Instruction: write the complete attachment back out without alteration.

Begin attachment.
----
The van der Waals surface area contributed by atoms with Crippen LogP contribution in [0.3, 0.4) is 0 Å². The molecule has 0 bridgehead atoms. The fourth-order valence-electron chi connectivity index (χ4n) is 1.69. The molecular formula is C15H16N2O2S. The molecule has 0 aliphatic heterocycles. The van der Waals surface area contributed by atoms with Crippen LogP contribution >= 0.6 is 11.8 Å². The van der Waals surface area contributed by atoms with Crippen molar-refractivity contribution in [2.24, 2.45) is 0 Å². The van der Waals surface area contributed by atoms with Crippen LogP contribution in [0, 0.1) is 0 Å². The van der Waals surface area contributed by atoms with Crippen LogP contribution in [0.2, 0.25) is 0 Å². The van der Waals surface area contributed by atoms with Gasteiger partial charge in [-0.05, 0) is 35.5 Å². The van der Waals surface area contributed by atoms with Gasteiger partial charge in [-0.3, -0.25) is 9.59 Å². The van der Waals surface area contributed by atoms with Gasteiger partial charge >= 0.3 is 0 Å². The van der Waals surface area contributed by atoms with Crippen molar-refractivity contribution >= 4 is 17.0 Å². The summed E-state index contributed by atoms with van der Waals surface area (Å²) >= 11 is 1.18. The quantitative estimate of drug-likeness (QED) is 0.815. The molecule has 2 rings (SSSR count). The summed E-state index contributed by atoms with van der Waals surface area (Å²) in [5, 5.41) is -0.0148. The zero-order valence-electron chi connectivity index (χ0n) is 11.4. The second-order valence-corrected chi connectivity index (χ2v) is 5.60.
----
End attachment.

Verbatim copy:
The van der Waals surface area contributed by atoms with Crippen LogP contribution in [0.3, 0.4) is 0 Å². The molecule has 0 bridgehead atoms. The fourth-order valence-electron chi connectivity index (χ4n) is 1.69. The molecular formula is C15H16N2O2S. The molecule has 0 aliphatic heterocycles. The van der Waals surface area contributed by atoms with Crippen LogP contribution >= 0.6 is 11.8 Å². The van der Waals surface area contributed by atoms with Crippen molar-refractivity contribution in [2.24, 2.45) is 0 Å². The van der Waals surface area contributed by atoms with Crippen LogP contribution in [0, 0.1) is 0 Å². The van der Waals surface area contributed by atoms with Crippen LogP contribution in [0.2, 0.25) is 0 Å². The van der Waals surface area contributed by atoms with Gasteiger partial charge in [-0.05, 0) is 35.5 Å². The van der Waals surface area contributed by atoms with Gasteiger partial charge in [-0.3, -0.25) is 9.59 Å². The van der Waals surface area contributed by atoms with Gasteiger partial charge >= 0.3 is 0 Å². The van der Waals surface area contributed by atoms with Crippen molar-refractivity contribution >= 4 is 17.0 Å². The summed E-state index contributed by atoms with van der Waals surface area (Å²) >= 11 is 1.18. The quantitative estimate of drug-likeness (QED) is 0.815. The molecule has 2 rings (SSSR count). The summed E-state index contributed by atoms with van der Waals surface area (Å²) in [5, 5.41) is -0.0148. The zero-order valence-electron chi connectivity index (χ0n) is 11.4. The second-order valence-corrected chi connectivity index (χ2v) is 5.60.